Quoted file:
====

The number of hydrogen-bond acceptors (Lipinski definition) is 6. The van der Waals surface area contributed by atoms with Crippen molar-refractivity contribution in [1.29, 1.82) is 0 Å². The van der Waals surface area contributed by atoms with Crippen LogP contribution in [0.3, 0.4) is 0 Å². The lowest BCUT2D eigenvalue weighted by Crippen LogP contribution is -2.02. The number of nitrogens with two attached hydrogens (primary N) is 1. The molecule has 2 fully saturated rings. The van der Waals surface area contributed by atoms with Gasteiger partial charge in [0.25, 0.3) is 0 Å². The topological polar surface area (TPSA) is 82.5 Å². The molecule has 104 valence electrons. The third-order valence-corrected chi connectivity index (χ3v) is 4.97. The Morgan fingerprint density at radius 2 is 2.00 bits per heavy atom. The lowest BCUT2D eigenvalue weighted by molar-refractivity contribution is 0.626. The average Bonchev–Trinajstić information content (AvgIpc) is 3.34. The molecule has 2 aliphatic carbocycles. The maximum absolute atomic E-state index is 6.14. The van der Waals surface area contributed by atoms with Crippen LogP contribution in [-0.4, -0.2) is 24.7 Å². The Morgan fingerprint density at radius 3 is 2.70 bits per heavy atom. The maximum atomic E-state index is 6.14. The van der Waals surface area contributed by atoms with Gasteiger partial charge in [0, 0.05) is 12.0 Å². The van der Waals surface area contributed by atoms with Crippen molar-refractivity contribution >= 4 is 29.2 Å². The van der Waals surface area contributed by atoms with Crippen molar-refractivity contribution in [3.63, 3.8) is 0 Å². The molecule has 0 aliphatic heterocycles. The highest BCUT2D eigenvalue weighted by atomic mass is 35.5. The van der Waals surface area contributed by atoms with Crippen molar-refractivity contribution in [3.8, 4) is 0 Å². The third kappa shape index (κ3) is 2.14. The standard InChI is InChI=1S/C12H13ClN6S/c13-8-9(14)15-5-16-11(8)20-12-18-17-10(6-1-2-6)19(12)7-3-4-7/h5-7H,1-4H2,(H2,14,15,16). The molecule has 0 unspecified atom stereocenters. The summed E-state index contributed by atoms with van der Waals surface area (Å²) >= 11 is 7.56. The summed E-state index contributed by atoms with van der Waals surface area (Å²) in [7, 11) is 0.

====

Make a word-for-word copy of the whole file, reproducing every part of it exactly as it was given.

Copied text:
The number of hydrogen-bond acceptors (Lipinski definition) is 6. The van der Waals surface area contributed by atoms with Crippen molar-refractivity contribution in [1.29, 1.82) is 0 Å². The van der Waals surface area contributed by atoms with Crippen LogP contribution in [0.3, 0.4) is 0 Å². The lowest BCUT2D eigenvalue weighted by Crippen LogP contribution is -2.02. The number of nitrogens with two attached hydrogens (primary N) is 1. The molecule has 2 fully saturated rings. The van der Waals surface area contributed by atoms with Gasteiger partial charge in [0.25, 0.3) is 0 Å². The topological polar surface area (TPSA) is 82.5 Å². The molecule has 104 valence electrons. The third-order valence-corrected chi connectivity index (χ3v) is 4.97. The Morgan fingerprint density at radius 2 is 2.00 bits per heavy atom. The lowest BCUT2D eigenvalue weighted by molar-refractivity contribution is 0.626. The average Bonchev–Trinajstić information content (AvgIpc) is 3.34. The molecule has 2 aliphatic carbocycles. The maximum absolute atomic E-state index is 6.14. The van der Waals surface area contributed by atoms with Crippen LogP contribution in [-0.4, -0.2) is 24.7 Å². The Morgan fingerprint density at radius 3 is 2.70 bits per heavy atom. The maximum atomic E-state index is 6.14. The van der Waals surface area contributed by atoms with Gasteiger partial charge in [0, 0.05) is 12.0 Å². The van der Waals surface area contributed by atoms with Crippen molar-refractivity contribution >= 4 is 29.2 Å². The van der Waals surface area contributed by atoms with Crippen molar-refractivity contribution in [3.63, 3.8) is 0 Å². The molecule has 0 aliphatic heterocycles. The highest BCUT2D eigenvalue weighted by atomic mass is 35.5. The van der Waals surface area contributed by atoms with Crippen molar-refractivity contribution in [3.8, 4) is 0 Å². The third kappa shape index (κ3) is 2.14. The standard InChI is InChI=1S/C12H13ClN6S/c13-8-9(14)15-5-16-11(8)20-12-18-17-10(6-1-2-6)19(12)7-3-4-7/h5-7H,1-4H2,(H2,14,15,16). The molecule has 0 unspecified atom stereocenters. The summed E-state index contributed by atoms with van der Waals surface area (Å²) >= 11 is 7.56. The summed E-state index contributed by atoms with van der Waals surface area (Å²) in [7, 11) is 0.